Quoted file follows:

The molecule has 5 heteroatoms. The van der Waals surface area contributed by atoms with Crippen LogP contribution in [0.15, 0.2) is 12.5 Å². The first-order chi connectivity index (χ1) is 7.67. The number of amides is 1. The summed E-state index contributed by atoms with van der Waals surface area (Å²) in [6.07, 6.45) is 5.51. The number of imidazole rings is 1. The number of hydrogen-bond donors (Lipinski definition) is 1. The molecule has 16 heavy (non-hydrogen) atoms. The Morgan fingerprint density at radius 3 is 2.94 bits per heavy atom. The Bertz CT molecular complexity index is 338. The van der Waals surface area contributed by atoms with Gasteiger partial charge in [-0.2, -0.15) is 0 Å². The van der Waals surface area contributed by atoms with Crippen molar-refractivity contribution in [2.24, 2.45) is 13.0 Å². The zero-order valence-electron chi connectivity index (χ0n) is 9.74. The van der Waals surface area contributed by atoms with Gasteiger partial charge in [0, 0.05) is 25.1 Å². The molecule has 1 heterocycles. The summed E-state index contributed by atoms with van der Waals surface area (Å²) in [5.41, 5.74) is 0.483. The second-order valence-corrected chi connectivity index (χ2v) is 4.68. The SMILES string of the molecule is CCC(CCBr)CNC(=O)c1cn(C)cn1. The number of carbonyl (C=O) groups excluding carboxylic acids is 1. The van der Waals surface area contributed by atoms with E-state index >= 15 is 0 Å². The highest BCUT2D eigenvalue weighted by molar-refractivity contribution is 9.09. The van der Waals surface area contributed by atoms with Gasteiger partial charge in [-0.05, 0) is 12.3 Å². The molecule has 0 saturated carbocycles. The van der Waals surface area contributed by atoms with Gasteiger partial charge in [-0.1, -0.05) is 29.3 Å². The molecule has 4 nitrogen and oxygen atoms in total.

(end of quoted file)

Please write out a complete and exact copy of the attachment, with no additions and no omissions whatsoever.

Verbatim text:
The molecule has 5 heteroatoms. The van der Waals surface area contributed by atoms with Crippen LogP contribution in [0.15, 0.2) is 12.5 Å². The first-order chi connectivity index (χ1) is 7.67. The number of amides is 1. The summed E-state index contributed by atoms with van der Waals surface area (Å²) in [6.07, 6.45) is 5.51. The number of imidazole rings is 1. The number of hydrogen-bond donors (Lipinski definition) is 1. The molecule has 16 heavy (non-hydrogen) atoms. The Morgan fingerprint density at radius 3 is 2.94 bits per heavy atom. The Bertz CT molecular complexity index is 338. The van der Waals surface area contributed by atoms with Gasteiger partial charge in [-0.2, -0.15) is 0 Å². The van der Waals surface area contributed by atoms with Crippen molar-refractivity contribution in [2.24, 2.45) is 13.0 Å². The zero-order valence-electron chi connectivity index (χ0n) is 9.74. The van der Waals surface area contributed by atoms with Gasteiger partial charge in [0, 0.05) is 25.1 Å². The molecule has 1 heterocycles. The summed E-state index contributed by atoms with van der Waals surface area (Å²) in [5.41, 5.74) is 0.483. The second-order valence-corrected chi connectivity index (χ2v) is 4.68. The SMILES string of the molecule is CCC(CCBr)CNC(=O)c1cn(C)cn1. The number of carbonyl (C=O) groups excluding carboxylic acids is 1. The van der Waals surface area contributed by atoms with E-state index >= 15 is 0 Å². The highest BCUT2D eigenvalue weighted by molar-refractivity contribution is 9.09. The van der Waals surface area contributed by atoms with Gasteiger partial charge in [-0.05, 0) is 12.3 Å². The molecule has 0 saturated carbocycles. The van der Waals surface area contributed by atoms with Gasteiger partial charge in [-0.1, -0.05) is 29.3 Å². The molecule has 4 nitrogen and oxygen atoms in total.